Leviticus 25:1 – 26:2; Haftarah: Jeremiah 32:6 – 32:27

Synopsis –

We study the feast and assembly-times of the children of Israel and the closing of an inclusio (parenthesis) that has been with us from Exodus 27. At the end of this inclusio we meet the son of an Israelite woman and an Egyptian man who “goes out” and not only engages in violence but also blasphemes against God. We study how this story is the mirror-image (from a negative perspective) of the story of Nadab and Abihu. All these events are still part of last week’s parasha – the actual study of the parasha Behar will be joined to the study of next week’d parasha in the context of the Ascension.

External Sources

(Lev 25:2) Book of Jubilees 50.2–5

And I also related to you the sabbaths of the land on Mount Sinai. And the years of jubilee in the sabbaths of years I related to you. But its year I have not related to you until you enter into the land which you will possess. 3* And the land will keep its sabbaths when they dwell upon it. And they will know the year of jubilee. 
4 On account of this I ordained for you the weeks of years, and the years, and the jubilees (as) forty-nine jubilees from the days of Adam until this day and one week and two years. And they are still forty further years to learn the commands of the Lord until they cross over the shore of the land of Canaan, crossing over the Jordan to its western side. 5 And jubilees will pass until Israel is purified from all the sin of fornication, and defilement, and uncleanness, and sin and error. And they will dwell in confidence in all the land. And then it will not have any Satan or any evil (one). And the land will be purified from that time and forever.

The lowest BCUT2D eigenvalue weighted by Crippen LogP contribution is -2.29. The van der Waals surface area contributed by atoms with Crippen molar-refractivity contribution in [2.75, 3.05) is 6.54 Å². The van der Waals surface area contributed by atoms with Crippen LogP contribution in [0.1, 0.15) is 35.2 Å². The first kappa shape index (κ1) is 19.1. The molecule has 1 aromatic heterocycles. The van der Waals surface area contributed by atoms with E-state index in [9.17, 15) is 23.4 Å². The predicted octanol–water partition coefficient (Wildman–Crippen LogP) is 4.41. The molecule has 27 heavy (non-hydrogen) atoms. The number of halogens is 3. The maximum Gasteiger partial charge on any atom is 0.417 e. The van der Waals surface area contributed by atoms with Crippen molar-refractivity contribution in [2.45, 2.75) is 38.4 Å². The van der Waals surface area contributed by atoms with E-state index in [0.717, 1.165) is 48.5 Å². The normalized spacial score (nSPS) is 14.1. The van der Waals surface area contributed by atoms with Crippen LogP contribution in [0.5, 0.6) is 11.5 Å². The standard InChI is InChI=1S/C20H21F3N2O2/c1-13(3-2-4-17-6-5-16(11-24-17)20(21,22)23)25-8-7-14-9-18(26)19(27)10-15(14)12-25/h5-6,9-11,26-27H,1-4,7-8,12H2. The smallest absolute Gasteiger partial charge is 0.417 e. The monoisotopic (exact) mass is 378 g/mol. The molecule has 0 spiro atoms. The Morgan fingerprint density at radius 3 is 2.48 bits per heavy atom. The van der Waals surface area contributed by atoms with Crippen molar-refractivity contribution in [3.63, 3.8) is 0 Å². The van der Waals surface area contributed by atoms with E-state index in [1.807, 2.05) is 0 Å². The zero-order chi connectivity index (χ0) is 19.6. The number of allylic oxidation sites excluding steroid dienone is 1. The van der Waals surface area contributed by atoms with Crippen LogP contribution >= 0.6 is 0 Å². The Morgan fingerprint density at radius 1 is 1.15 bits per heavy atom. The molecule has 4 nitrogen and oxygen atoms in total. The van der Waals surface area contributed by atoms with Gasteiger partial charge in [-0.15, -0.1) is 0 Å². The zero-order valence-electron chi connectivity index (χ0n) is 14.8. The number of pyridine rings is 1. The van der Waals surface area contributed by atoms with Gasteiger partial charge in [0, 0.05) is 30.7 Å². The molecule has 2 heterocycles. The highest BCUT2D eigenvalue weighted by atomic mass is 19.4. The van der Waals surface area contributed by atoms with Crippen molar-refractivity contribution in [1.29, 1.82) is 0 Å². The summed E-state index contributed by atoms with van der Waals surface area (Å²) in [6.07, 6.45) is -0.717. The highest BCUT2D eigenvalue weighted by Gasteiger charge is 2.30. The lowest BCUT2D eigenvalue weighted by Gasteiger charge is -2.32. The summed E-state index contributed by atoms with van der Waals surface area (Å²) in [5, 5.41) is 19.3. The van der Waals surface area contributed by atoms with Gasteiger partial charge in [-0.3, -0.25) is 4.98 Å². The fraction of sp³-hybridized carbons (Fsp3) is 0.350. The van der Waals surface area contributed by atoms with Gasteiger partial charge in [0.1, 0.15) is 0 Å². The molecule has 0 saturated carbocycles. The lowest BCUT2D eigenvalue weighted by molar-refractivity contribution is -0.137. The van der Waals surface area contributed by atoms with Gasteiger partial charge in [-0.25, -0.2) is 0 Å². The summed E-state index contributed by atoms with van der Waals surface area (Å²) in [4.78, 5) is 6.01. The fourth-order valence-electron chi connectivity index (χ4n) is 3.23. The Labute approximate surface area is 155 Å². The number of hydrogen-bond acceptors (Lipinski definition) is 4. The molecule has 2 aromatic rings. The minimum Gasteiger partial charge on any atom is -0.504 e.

(Lev 25:10) Bede – Homilies on the Gospels 2.17.9
In the law the fiftieth year was ordered to be called [the year] of jubilee, that is, “forgiving” or “changed.” During it the people were to remain at rest from all work, the debts of all were to be canceled, slaves were to go free [and] the year itself was to be more notable than other years because of its greater solemnities and divine praises. Therefore by this number is rightly indicated that tranquility of greatest peace when, as the apostle says, at the sound of the last trumpet “the dead will rise and we shall be changed” into glory. Then, when the labours and hardships of this age come to an end and our debts, [that is] all our faults, have been forgiven, the entire people of the elect will rejoice eternally in the sole contemplation of the divine vision. And that most longed-for command of our Lord and Savior will be fulfilled: “Be still, and see that I am God.”

About the author, NCIC

Leave a Comment